1911 Encyclopædia Britannica/Meade, George Gordon
MEADE, GEORGE GORDON (1815-1872), American soldier, was born of American parentage at Cadiz, Spain, on the 31st of December 1815. On graduation at the United States Military Academy in 1835, he served in Florida with the 3rd Artillery against the Seminoles. Resigning from the army in 1836, he became a civil engineer and constructor of railways, and was engaged under the war department in survey work. In 1842 he was appointed a second lieutenant in the corps of the topographical engineers. In the war with Mexico he was on the staffs successively of Generals Taylor, J. Worth and Robert Patterson, and was brevetted for gallant conduct at Monterey. Until the Civil War he was engaged in various engineering works, mainly in connexion with lighthouses, and later as a captain of topographical engineers in the survey of the northern lakes. In 1861 he was appointed brigadier-general of volunteers, and had command of the 2nd brigade of the Pennsylvania Reserves in the Army of the Potomac under General McCall. He served in the Seven Days, receiving a severe wound at the action of Frazier's Farm. He was absent from his command until the second battle of Bull Run, after which he obtained the command of his division. He distinguished himself greatly at the battles of South Mountain and Antietam. At Fredericksburg he and his division won great distinction by their attack on the position held by Jackson's corps, and Meade was promoted major-general of volunteers, to date from the 29th of November. Soon afterwards he was placed in command of the V. corps. At Chancellorsville he displayed great intrepidity and energy, and on the eve of the battle of Gettysburg was appointed to succeed Hooker. The choice was unexpected, but Meade justified it by his conduct of the operations, and in the famous three days' battle he inflicted a complete defeat on General Lee's army. His reward was the commission of brigadier-general in the regular army. In the autumn of 1863 a war of manœuvre was fought between the two commanders, on the whole favourably to the Union arms. Grant, commanding all the armies of the United States, joined the Army of the Potomac in the spring of 1864, and remained with it until the end of the war; but he continued Meade in his command, and successfully urged his appointment as major-general in the regular army (Aug. 18, 1864), eulogizing him as the commander who had successfully met and defeated the best general and the strongest army on the Confederate side. After the war Meade commanded successively the military division of the Atlantic, the department of the east, the third military district (Georgia and Alabama) and the department of the south. He died at Philadelphia on the 6th of November, 1872. The degree of LL.D. was conferred upon him by Harvard University, and his scientific attainments were recognized by the American Philosophical Society and the Philadelphia Academy of Natural Sciences. There are statues of General Meade in Philadelphia and at Gettysburg.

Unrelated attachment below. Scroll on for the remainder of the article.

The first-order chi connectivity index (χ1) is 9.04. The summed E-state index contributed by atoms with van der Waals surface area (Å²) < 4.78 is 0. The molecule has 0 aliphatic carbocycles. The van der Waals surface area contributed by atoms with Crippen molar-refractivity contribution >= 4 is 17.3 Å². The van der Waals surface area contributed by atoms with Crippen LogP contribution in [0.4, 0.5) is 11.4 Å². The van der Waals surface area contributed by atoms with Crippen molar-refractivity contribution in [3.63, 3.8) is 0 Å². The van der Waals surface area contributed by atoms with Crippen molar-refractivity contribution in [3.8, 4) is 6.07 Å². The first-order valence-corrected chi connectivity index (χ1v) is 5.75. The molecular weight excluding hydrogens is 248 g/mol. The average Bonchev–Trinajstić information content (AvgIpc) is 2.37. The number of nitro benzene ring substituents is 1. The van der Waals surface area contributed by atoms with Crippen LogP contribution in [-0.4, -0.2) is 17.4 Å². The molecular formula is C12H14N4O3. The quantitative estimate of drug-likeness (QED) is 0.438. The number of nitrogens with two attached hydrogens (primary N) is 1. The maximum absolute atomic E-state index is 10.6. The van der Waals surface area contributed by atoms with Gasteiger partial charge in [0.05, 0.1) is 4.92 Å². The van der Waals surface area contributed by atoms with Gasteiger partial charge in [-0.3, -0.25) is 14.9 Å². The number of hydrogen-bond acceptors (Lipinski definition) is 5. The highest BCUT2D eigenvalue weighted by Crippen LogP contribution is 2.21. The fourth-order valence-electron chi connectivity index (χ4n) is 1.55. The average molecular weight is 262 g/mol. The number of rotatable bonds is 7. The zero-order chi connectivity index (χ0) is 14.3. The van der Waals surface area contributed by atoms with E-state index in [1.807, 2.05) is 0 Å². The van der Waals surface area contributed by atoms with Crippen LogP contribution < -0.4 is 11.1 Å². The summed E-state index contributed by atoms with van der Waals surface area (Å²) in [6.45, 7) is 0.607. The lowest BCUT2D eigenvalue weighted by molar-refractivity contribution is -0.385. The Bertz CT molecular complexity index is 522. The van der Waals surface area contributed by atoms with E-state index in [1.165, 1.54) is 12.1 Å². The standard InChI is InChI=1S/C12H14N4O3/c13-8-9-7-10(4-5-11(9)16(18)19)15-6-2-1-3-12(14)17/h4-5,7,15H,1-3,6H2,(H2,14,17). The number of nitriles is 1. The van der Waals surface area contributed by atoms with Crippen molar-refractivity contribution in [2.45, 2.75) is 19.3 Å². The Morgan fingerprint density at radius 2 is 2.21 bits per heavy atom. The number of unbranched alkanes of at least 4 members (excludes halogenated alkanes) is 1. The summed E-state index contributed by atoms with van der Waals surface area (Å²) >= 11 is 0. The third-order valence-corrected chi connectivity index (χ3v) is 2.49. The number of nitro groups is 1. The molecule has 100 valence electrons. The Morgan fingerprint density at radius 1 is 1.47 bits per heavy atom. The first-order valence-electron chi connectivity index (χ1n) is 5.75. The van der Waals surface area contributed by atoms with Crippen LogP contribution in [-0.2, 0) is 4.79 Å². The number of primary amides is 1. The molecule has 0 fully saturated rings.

See I. R. Pennypacker, General Meade (“Great Commanders” series, New York, 1901).